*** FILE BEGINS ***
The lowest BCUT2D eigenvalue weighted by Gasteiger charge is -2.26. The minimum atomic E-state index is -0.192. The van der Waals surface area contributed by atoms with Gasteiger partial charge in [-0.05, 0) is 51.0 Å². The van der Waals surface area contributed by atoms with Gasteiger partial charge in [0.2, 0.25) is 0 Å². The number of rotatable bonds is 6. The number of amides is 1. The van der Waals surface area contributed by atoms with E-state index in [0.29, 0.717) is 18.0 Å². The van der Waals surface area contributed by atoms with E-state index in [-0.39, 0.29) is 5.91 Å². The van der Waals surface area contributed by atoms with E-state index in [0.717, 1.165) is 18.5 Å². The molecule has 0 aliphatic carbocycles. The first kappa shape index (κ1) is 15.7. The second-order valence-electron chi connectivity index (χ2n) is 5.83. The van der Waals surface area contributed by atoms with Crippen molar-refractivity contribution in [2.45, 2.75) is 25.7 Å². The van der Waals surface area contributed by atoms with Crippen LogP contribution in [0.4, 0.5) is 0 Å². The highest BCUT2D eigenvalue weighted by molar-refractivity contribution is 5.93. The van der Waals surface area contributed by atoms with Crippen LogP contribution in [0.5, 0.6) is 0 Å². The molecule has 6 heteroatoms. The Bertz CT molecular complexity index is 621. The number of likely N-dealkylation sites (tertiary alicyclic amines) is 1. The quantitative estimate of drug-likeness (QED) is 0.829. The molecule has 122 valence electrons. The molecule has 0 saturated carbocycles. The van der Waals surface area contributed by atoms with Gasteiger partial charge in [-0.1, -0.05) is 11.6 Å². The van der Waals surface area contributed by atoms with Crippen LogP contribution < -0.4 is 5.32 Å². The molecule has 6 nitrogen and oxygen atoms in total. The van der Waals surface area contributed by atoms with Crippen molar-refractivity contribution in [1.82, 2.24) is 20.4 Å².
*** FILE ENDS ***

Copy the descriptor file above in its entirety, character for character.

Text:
The lowest BCUT2D eigenvalue weighted by Gasteiger charge is -2.26. The minimum atomic E-state index is -0.192. The van der Waals surface area contributed by atoms with Gasteiger partial charge in [-0.05, 0) is 51.0 Å². The van der Waals surface area contributed by atoms with Gasteiger partial charge in [0.2, 0.25) is 0 Å². The number of rotatable bonds is 6. The number of amides is 1. The van der Waals surface area contributed by atoms with E-state index in [0.29, 0.717) is 18.0 Å². The van der Waals surface area contributed by atoms with E-state index in [-0.39, 0.29) is 5.91 Å². The van der Waals surface area contributed by atoms with E-state index in [0.717, 1.165) is 18.5 Å². The molecule has 0 aliphatic carbocycles. The first kappa shape index (κ1) is 15.7. The second-order valence-electron chi connectivity index (χ2n) is 5.83. The van der Waals surface area contributed by atoms with Crippen molar-refractivity contribution in [2.45, 2.75) is 25.7 Å². The van der Waals surface area contributed by atoms with Crippen LogP contribution in [0.4, 0.5) is 0 Å². The highest BCUT2D eigenvalue weighted by molar-refractivity contribution is 5.93. The van der Waals surface area contributed by atoms with Crippen LogP contribution in [0.5, 0.6) is 0 Å². The molecule has 6 heteroatoms. The Bertz CT molecular complexity index is 621. The number of likely N-dealkylation sites (tertiary alicyclic amines) is 1. The quantitative estimate of drug-likeness (QED) is 0.829. The molecule has 122 valence electrons. The molecule has 0 saturated carbocycles. The van der Waals surface area contributed by atoms with Gasteiger partial charge in [-0.1, -0.05) is 11.6 Å². The van der Waals surface area contributed by atoms with Crippen LogP contribution < -0.4 is 5.32 Å². The molecule has 6 nitrogen and oxygen atoms in total. The van der Waals surface area contributed by atoms with Crippen molar-refractivity contribution in [1.82, 2.24) is 20.4 Å².